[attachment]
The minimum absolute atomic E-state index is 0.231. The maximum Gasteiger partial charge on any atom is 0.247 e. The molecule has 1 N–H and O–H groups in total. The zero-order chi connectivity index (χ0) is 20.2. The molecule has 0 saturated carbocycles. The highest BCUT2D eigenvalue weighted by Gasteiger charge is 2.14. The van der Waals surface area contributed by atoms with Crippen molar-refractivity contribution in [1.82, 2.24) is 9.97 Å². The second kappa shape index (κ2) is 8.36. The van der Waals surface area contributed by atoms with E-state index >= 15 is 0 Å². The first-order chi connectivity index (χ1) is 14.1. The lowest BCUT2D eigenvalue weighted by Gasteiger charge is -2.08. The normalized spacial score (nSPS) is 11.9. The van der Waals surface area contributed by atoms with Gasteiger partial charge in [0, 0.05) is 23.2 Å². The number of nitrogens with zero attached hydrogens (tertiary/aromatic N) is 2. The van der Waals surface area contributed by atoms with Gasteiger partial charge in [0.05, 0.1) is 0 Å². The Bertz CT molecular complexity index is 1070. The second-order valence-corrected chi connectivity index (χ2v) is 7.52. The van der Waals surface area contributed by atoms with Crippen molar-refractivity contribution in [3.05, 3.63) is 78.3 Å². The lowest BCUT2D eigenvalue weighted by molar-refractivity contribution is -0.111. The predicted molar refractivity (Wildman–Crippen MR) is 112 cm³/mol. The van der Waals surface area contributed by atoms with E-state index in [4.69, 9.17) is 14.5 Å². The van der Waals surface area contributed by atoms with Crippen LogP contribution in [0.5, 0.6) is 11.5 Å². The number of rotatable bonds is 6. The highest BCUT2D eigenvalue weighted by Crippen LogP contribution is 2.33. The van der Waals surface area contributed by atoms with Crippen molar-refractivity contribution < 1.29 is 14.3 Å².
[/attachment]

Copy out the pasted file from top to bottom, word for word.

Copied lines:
The minimum absolute atomic E-state index is 0.231. The maximum Gasteiger partial charge on any atom is 0.247 e. The molecule has 1 N–H and O–H groups in total. The zero-order chi connectivity index (χ0) is 20.2. The molecule has 0 saturated carbocycles. The highest BCUT2D eigenvalue weighted by Gasteiger charge is 2.14. The van der Waals surface area contributed by atoms with Crippen molar-refractivity contribution in [1.82, 2.24) is 9.97 Å². The second kappa shape index (κ2) is 8.36. The van der Waals surface area contributed by atoms with E-state index >= 15 is 0 Å². The first-order chi connectivity index (χ1) is 14.1. The lowest BCUT2D eigenvalue weighted by Gasteiger charge is -2.08. The normalized spacial score (nSPS) is 11.9. The van der Waals surface area contributed by atoms with Gasteiger partial charge in [0, 0.05) is 23.2 Å². The number of nitrogens with zero attached hydrogens (tertiary/aromatic N) is 2. The van der Waals surface area contributed by atoms with Gasteiger partial charge in [0.05, 0.1) is 0 Å². The Bertz CT molecular complexity index is 1070. The second-order valence-corrected chi connectivity index (χ2v) is 7.52. The van der Waals surface area contributed by atoms with Crippen molar-refractivity contribution in [3.05, 3.63) is 78.3 Å². The lowest BCUT2D eigenvalue weighted by molar-refractivity contribution is -0.111. The predicted molar refractivity (Wildman–Crippen MR) is 112 cm³/mol. The van der Waals surface area contributed by atoms with E-state index in [4.69, 9.17) is 14.5 Å². The van der Waals surface area contributed by atoms with Crippen LogP contribution in [0.5, 0.6) is 11.5 Å². The number of rotatable bonds is 6. The highest BCUT2D eigenvalue weighted by Crippen LogP contribution is 2.33. The van der Waals surface area contributed by atoms with Crippen molar-refractivity contribution < 1.29 is 14.3 Å².